"Mary," said her master, " you will be ruined; they will strip you to your last gown." "Oh! no," she replied, " Sir, God will send me another gown before this is taken from ine;" and this word of assurance was shortly afterwards remarkably verified. Two ladies called, and left a pledge of love from some of God's people—twenty-one pounds and a new gown. Thus Mary, from time to time, made fresh discoveries of the love of Jesus.—P. 60.
We should recommend Mr. Crossman, before he publishes the lives of any other interesting personages with whom he may come in contact, to read the " Natural History of Enthusiasm," and " Modern Fanaticism Unveiled." After such a perusal, he will perhaps discover the difference between " saving grace" and " saving knowledge," as preached in his school, and the " truth as it is in Jesus!" The best advice, however, would be to refrain from publishing at all; for what hope can we have of a man who visits a neighbouring Clergyman—that Clergyman too his pupil—and whilst enjoying the hospitalities of his fireside, with his own pen, own ink, and own paper, deliberately sits down, and says with a sneer—
'The present incumbent is anxious to learn the truth as it is in Jesus; and to the extent of his knowledge he preaches it.—P. 69.
Fie, Mr. Crossman, fie!!! We can tell you that a more conscientious, a more pains-taking, and a more orthodox parish priest does not exist, than the gentleman thus impertinently maligned. We know him, and we know you; and his career, which has scarcely been the tithe of yours, has been more beneficial to the Church and to religion than all the labours of all the Pharisees who have flourished since the Mosaic dispensation.
The Day ofVisitation: a Sermon, preached in the Parish Church of Usk, at the Annual Meeting of the Monmouthshire District Committees of the Societies for Promoting Christian Knowledge, undfor the Propagation of the Gospel in Foreign Parts. By the Rev. Daniel Jones, M.A. y icar \of Caerleon, in the county of Monmouth, and diocese of Llandaff. London: Uivingtons. Pp. iv. 23.
A Singular, but valuable discourse, on 1 Pet. ii. 11, 12, urging the consideration of motives in our public charities, and encouraging, in a strain of christian forbearance, the rendering of hearty assistance, in the hour of visitation, to the societies in question.
Revelation and Science: the Substance of a Discourse delivered before the University of Oxford, at St. Mary's, March 8, 1829; with some additional Remarks, occasioned by the publication of the Hampton Lectures for 1833, and other recent works. By the Rev. Baden Powell, M.A. F.R S. of Oriel College, Savilian Professor of Geometry. Oxford: Parker. Pp. 48.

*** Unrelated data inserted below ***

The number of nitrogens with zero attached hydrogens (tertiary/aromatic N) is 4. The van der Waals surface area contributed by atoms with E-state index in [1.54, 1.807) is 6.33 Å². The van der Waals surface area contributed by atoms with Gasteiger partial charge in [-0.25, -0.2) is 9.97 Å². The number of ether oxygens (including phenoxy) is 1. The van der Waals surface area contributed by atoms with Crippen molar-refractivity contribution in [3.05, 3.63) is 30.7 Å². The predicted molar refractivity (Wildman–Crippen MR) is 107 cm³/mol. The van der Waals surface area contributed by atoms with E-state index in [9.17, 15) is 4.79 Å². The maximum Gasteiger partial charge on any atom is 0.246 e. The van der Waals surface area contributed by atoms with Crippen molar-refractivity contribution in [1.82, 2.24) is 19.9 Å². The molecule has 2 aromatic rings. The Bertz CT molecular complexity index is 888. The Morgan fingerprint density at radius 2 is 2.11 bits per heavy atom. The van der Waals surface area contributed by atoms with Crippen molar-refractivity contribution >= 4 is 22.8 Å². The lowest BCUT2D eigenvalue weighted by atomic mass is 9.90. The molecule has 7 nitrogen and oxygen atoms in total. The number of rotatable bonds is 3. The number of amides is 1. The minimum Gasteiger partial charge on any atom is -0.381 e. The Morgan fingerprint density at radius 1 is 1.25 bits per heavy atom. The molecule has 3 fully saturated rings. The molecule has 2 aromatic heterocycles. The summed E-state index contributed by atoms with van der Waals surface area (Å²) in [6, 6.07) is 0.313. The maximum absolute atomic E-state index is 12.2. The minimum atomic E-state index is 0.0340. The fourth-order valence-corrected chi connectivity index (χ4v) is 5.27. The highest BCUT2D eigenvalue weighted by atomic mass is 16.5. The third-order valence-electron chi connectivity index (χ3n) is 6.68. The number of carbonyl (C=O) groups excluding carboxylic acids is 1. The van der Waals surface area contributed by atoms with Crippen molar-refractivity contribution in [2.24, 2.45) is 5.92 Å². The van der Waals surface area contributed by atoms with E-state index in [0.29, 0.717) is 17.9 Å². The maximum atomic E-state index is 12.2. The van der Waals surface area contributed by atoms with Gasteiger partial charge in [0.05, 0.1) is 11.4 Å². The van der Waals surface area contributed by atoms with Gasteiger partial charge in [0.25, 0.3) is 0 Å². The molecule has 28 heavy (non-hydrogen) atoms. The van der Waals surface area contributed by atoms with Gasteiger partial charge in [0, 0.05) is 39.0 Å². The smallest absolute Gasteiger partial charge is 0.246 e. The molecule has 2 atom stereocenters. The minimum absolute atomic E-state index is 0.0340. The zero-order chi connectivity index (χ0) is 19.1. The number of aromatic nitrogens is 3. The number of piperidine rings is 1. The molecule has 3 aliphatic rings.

The object of this discourse is to show, that the credit of revelation is, in no degree, connected with the inductions of modem science; and that, whether Moses did or did not convey physical instruction in his writings, the main object of the Scriptures is in no way compromised. Our pages have already, more than once, furnished evidence, that there are a class of men, so jealous of interpretation, that, in spite of every just method of interpreting, they have wedded Scripture to the facts developed by certain physical researches, as if the testimony of Jesus depended on a connexion with which it has little to do.
Dr. Nolan, the Bampton Lecturer for 1833, seems to have joined the ranks of these scriptural philosophers;
and Mr. Powell, in the present discourse, handles him rather severely. The principle stated by the author is, we have no doubt, a consistent one; and, if fairly contemplated, would save much mistaken zeal on both sides. Much as we may respect the fearful, we still reiterate our belief, that geology is destined, ere long, to be one of the most powerful defenders of scriptural truth; at the same time, we would deprecate an unwarranted use, as well as abuse, of the illustration it affords.
The Deity: a Poem, in Twelve Books. By Thomas Kago. With an Introductory Essay, by Isaac Taylor. London: Longmans. 1834. Pp. 12. xii. 330.
Never was the truth of that assertion, "Poeta nascitur non fit," more clearly proved than in the volume before us. Here is a poem of a highly contemplative and deeply theological cast, the production of a man of twenty-four, who " has had to work for his own livelihood ever since he reached the age of eleven, without receiving in the time an hour's education of any kind;" and, though we would not go so far as to speak of it in terms ot unlimited praise, we say, only in strict justice, that it would, in a literary point of view, do high honour to a more cultivated taste, and to a genius that has been fostered in the groves of Academus. The author has already been noticed in our pages, under the head of a former interesting poem, called the" Incarnation." We may repeat here, that what adds the greatest importance to the writings of Mr. Ragg (independent of their essential and innate merit) is the fact, which he shrinks not to avow, that he was once an infidel. Such minds as his, however, cannot rest satisfied in the miry sty of deistical or atheistical superstition. Touched by the burning coal from the altars of truth, his lips have uttered the recantation and